A general condition of this sort in any agreement necessitates the development of working machinery, which would be put into operation in circumstances in which a country would be embarrassed if it had to maintain exchange stability, apart from its automatic rights to a 10% depreciation, and the use of restrictive measures against scarce currencies. There is no reason why those countries that feel the need for protection against delays and inflexible attitudes on the part of the dominant powers should not insist on such machinery being developed in good time for any adverse situation that may arise. There is little likelihood that it will arise in the immediate future, and it may well be argued that Australia would be in a stronger position to protect herself by joining the Fund now and obtaining a seat on the governing body, where she could press her point of view, rather than take the risk of being the only important country outside Russia that remains outside the Fund.

False Analogies:

10. Mr. Melville refers to the steam-roller tactics of the United States in insisting on Washington being the headquarters of the Fund, and the high salaries fixed by the Savannah Conference for the Directors as possible examples of the disregard by the United States of the rights of others. But is the analogy correct? The minor countries will not get excited over the choice between Washington and New York as headquarters, and they are less likely to be opposed to high salaries. The late Lord Keynes [4] is reported to have referred to the 'pathetic procession of stooges', including China, from where this memorandum is being written, who were prepared to do the bidding of the United States on these matters. It will be a different case when countries are confronted with steam-roller tactics that affect their rights to manage their own affairs, and, in a world that has learnt so much unorthodoxy in finance in the last fifteen years, the task of marshalling the forces of reaction won't be so easy. Mr. Melville also refers to the condition in the United States - United Kingdom Loan Agreement under which the United Kingdom is required to abandon exchange restrictions in one year instead of the five years originally stipulated for the members of the International Monetary Fund. But surely this is irrelevant to the issue. The one year period was part of an overall plan for adjusting the external position of the United Kingdom based upon a substantial loan from the United States. No such considerations can be applied to ordinary members of the Fund.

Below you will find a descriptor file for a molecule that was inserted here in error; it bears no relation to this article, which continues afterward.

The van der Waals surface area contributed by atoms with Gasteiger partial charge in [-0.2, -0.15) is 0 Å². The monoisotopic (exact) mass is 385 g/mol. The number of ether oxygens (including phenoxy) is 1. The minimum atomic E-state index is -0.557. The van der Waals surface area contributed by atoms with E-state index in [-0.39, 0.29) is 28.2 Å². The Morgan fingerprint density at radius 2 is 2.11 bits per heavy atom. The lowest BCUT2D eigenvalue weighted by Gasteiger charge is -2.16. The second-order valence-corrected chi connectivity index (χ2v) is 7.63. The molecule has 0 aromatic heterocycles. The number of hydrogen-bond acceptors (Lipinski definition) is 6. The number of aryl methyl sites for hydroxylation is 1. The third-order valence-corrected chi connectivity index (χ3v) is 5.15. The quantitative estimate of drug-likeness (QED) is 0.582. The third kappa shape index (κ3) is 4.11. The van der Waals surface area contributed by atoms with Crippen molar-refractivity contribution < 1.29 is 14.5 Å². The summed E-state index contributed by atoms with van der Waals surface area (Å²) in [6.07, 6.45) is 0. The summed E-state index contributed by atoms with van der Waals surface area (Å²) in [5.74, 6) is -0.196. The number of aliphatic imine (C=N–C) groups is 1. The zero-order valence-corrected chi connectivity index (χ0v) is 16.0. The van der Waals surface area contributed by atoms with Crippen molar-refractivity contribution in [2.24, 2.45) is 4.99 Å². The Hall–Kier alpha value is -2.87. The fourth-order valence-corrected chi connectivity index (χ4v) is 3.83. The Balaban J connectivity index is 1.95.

Conditional Adherence Favoured:

11. Admittedly, adherence to the Fund will limit the freedom of action of the individual members, but that is true of all international agreements. Australia has taken a leading part in the discussions that have led up to the establishment of the several institutions under which it is hoped to regulate the relations among the nations in the future. It would be anomalous for her to abstain from entering into the most important economic instrument of international control at a time when she is playing so important a part in the international political arena. The risks she takes are far less than those which the United Kingdom has taken under the American Loan Agreement, which, in many respects, is the corner stone of the new international economic structure. if, as Mr. Melville suggests in the concluding paragraph of his main report (43), adherence were accompanied by the reservation that it was tentative, and conditional upon the provisions of the proposed International Trade Organisation, there would appear to be little risk at all. In this event, Australia would be in the Fund on an experimental basis, and would avoid the misunderstandings that are bound to arise through her conspicuous absence at present.

D. B. COPLAND

1 In a letter to Dunk (dated 5 July) Copland asked that the memorandum be passed on to Evatt. He added that he had sent a copy direct to Chifley. A note from Evatt's office (dated 8 August) indicates that Evatt saw the document.

2 Volume IX, Document 212.

3 ibid., Document 176.

4 Keynes died on 21 April 1946.

[AA:A1067, ER46/12/2, ii]